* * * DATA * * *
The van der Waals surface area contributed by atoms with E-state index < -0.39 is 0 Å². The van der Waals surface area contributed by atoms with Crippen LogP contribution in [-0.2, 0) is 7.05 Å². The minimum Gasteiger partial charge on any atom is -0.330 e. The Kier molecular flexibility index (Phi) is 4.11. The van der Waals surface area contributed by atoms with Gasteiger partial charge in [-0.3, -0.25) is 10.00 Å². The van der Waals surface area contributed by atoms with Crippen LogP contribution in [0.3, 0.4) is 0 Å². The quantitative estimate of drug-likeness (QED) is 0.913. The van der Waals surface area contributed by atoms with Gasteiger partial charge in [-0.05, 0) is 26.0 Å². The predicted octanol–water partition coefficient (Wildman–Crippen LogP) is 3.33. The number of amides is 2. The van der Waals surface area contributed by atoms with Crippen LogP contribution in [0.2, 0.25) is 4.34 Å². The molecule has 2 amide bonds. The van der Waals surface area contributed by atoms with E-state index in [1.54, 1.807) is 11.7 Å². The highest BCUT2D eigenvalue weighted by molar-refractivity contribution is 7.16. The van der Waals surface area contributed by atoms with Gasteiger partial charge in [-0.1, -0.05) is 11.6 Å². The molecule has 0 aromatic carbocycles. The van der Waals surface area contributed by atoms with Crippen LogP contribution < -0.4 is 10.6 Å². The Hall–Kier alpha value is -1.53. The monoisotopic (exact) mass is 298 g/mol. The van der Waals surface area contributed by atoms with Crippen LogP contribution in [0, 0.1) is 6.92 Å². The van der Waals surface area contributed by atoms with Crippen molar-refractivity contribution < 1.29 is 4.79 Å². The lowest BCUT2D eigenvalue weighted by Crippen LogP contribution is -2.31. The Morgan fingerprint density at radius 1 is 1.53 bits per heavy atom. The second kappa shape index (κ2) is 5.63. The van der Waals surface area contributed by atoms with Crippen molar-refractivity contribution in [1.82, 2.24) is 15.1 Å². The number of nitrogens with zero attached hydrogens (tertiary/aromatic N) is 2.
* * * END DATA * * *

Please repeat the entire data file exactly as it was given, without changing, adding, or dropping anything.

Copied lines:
The van der Waals surface area contributed by atoms with E-state index < -0.39 is 0 Å². The van der Waals surface area contributed by atoms with Crippen LogP contribution in [-0.2, 0) is 7.05 Å². The minimum Gasteiger partial charge on any atom is -0.330 e. The Kier molecular flexibility index (Phi) is 4.11. The van der Waals surface area contributed by atoms with Gasteiger partial charge in [-0.3, -0.25) is 10.00 Å². The van der Waals surface area contributed by atoms with Crippen LogP contribution in [0.3, 0.4) is 0 Å². The quantitative estimate of drug-likeness (QED) is 0.913. The van der Waals surface area contributed by atoms with Gasteiger partial charge in [-0.05, 0) is 26.0 Å². The predicted octanol–water partition coefficient (Wildman–Crippen LogP) is 3.33. The number of amides is 2. The van der Waals surface area contributed by atoms with Crippen LogP contribution in [0.2, 0.25) is 4.34 Å². The molecule has 2 amide bonds. The van der Waals surface area contributed by atoms with E-state index in [1.54, 1.807) is 11.7 Å². The highest BCUT2D eigenvalue weighted by molar-refractivity contribution is 7.16. The van der Waals surface area contributed by atoms with Gasteiger partial charge in [-0.1, -0.05) is 11.6 Å². The molecule has 0 aromatic carbocycles. The van der Waals surface area contributed by atoms with Crippen LogP contribution < -0.4 is 10.6 Å². The Hall–Kier alpha value is -1.53. The monoisotopic (exact) mass is 298 g/mol. The van der Waals surface area contributed by atoms with Crippen LogP contribution in [0, 0.1) is 6.92 Å². The van der Waals surface area contributed by atoms with Crippen molar-refractivity contribution < 1.29 is 4.79 Å². The lowest BCUT2D eigenvalue weighted by Crippen LogP contribution is -2.31. The Morgan fingerprint density at radius 1 is 1.53 bits per heavy atom. The second kappa shape index (κ2) is 5.63. The van der Waals surface area contributed by atoms with Crippen molar-refractivity contribution in [1.82, 2.24) is 15.1 Å². The number of nitrogens with zero attached hydrogens (tertiary/aromatic N) is 2.